Suppose there is one important lesson to be learned from rejection. In that case, it is never to let it deter you from your future endeavors—after all, rejection is an unavoidable part of life, and every successful person has faced it at some point.
#8. Seek out professional help, if needed
According to Hafeez, “so much of the way to dealing with rejection is related to emotions and circumstances that have nothing to do with dating.”
“How people handle dating rejection is heavily influenced by how they feel about themselves before going on a date.” People with higher self-esteem will fare better than those whose self-esteem is more fragile and susceptible to the approval or disapproval of others, particularly potential romantic interests.
Dealing with Rejection in Dating Rules
So there is a right and wrong way to deal with rejection, and we’re here to tell you all the dos and don’ts of coping with rejection.
#1. Don’t insult them.
It’s probably obvious, right? Not. We understand that not everyone does it, but there is a small group of people who, sadly, will resort to petty name-calling after not receiving the desired response. You can’t be complimenting someone you like one minute and then change your mind because of the words “no thanks.” All they’ve said is no; this doesn’t mean it’s personal, nor does it mean you did anything wrong. Sometimes it’s something you have no control over.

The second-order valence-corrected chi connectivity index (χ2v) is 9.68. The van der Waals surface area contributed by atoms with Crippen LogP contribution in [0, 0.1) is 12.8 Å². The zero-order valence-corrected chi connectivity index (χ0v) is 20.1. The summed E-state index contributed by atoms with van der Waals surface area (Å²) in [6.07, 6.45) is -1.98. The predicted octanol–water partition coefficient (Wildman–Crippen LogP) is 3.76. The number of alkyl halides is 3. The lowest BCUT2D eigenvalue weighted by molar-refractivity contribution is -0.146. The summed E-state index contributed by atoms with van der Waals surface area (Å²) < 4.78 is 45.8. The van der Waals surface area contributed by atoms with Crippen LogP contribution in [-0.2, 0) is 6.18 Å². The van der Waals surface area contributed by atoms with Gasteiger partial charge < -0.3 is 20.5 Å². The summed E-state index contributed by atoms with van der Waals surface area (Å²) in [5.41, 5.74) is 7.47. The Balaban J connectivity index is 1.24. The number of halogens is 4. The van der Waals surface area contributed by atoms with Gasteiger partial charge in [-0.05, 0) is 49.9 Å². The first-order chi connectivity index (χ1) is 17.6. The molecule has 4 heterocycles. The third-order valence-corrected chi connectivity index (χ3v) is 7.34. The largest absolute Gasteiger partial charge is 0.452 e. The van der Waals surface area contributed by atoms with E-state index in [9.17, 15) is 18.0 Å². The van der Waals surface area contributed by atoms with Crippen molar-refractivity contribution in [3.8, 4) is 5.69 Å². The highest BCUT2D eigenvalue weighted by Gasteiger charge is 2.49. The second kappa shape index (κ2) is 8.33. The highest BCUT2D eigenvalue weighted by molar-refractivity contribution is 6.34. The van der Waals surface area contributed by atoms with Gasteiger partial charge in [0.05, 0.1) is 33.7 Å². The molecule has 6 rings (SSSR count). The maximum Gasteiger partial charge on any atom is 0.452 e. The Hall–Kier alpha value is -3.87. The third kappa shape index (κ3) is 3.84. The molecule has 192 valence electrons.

#2. Accept your rejection.
Acceptance is the only way to deal with or overcome rejection. When you hear the news, it may hurt or irritate you, and all of these emotions are acceptable. Take a few seconds if necessary, but make sure your response is mature and calm. They’ve probably been nervous about telling you, so try to reassure them. Be honest with them about how much you enjoy spending time with them, which leads nicely to our next point.
#3. Be truthful.